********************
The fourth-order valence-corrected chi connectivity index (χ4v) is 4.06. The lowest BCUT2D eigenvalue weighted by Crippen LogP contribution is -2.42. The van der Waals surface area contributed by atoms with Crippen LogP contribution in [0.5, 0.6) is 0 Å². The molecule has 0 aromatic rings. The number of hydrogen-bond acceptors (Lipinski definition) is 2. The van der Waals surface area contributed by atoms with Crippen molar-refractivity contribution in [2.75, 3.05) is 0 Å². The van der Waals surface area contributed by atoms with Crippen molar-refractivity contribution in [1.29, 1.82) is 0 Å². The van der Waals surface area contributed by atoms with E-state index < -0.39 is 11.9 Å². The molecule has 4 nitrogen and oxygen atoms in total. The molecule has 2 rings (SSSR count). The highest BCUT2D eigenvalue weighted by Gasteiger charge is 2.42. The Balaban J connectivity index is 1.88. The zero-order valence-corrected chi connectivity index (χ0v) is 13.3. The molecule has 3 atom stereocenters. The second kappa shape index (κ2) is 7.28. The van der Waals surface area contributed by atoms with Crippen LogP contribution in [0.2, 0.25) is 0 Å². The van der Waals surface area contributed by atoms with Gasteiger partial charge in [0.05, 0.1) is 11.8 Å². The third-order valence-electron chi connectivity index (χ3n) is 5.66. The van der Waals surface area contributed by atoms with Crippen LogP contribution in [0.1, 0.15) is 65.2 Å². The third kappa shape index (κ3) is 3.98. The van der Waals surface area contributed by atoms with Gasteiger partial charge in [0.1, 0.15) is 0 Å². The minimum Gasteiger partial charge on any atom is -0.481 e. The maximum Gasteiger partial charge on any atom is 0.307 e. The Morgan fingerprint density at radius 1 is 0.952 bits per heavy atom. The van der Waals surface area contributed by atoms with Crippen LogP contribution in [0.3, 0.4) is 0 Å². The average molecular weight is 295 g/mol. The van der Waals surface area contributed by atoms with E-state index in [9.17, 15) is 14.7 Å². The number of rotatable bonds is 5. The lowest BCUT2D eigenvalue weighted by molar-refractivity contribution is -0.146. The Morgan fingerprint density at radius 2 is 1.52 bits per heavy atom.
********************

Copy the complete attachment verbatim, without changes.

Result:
The fourth-order valence-corrected chi connectivity index (χ4v) is 4.06. The lowest BCUT2D eigenvalue weighted by Crippen LogP contribution is -2.42. The van der Waals surface area contributed by atoms with Crippen LogP contribution in [0.5, 0.6) is 0 Å². The molecule has 0 aromatic rings. The number of hydrogen-bond acceptors (Lipinski definition) is 2. The van der Waals surface area contributed by atoms with Crippen molar-refractivity contribution in [2.75, 3.05) is 0 Å². The van der Waals surface area contributed by atoms with Crippen molar-refractivity contribution in [1.29, 1.82) is 0 Å². The van der Waals surface area contributed by atoms with E-state index < -0.39 is 11.9 Å². The molecule has 4 nitrogen and oxygen atoms in total. The molecule has 2 rings (SSSR count). The highest BCUT2D eigenvalue weighted by Gasteiger charge is 2.42. The Balaban J connectivity index is 1.88. The zero-order valence-corrected chi connectivity index (χ0v) is 13.3. The molecule has 3 atom stereocenters. The second kappa shape index (κ2) is 7.28. The van der Waals surface area contributed by atoms with Crippen LogP contribution in [0.2, 0.25) is 0 Å². The van der Waals surface area contributed by atoms with Gasteiger partial charge in [0.05, 0.1) is 11.8 Å². The third-order valence-electron chi connectivity index (χ3n) is 5.66. The van der Waals surface area contributed by atoms with Crippen LogP contribution in [0.1, 0.15) is 65.2 Å². The third kappa shape index (κ3) is 3.98. The van der Waals surface area contributed by atoms with Gasteiger partial charge in [0.1, 0.15) is 0 Å². The minimum Gasteiger partial charge on any atom is -0.481 e. The maximum Gasteiger partial charge on any atom is 0.307 e. The Morgan fingerprint density at radius 1 is 0.952 bits per heavy atom. The van der Waals surface area contributed by atoms with Crippen LogP contribution in [0.3, 0.4) is 0 Å². The average molecular weight is 295 g/mol. The van der Waals surface area contributed by atoms with E-state index in [9.17, 15) is 14.7 Å². The number of rotatable bonds is 5. The lowest BCUT2D eigenvalue weighted by molar-refractivity contribution is -0.146. The Morgan fingerprint density at radius 2 is 1.52 bits per heavy atom.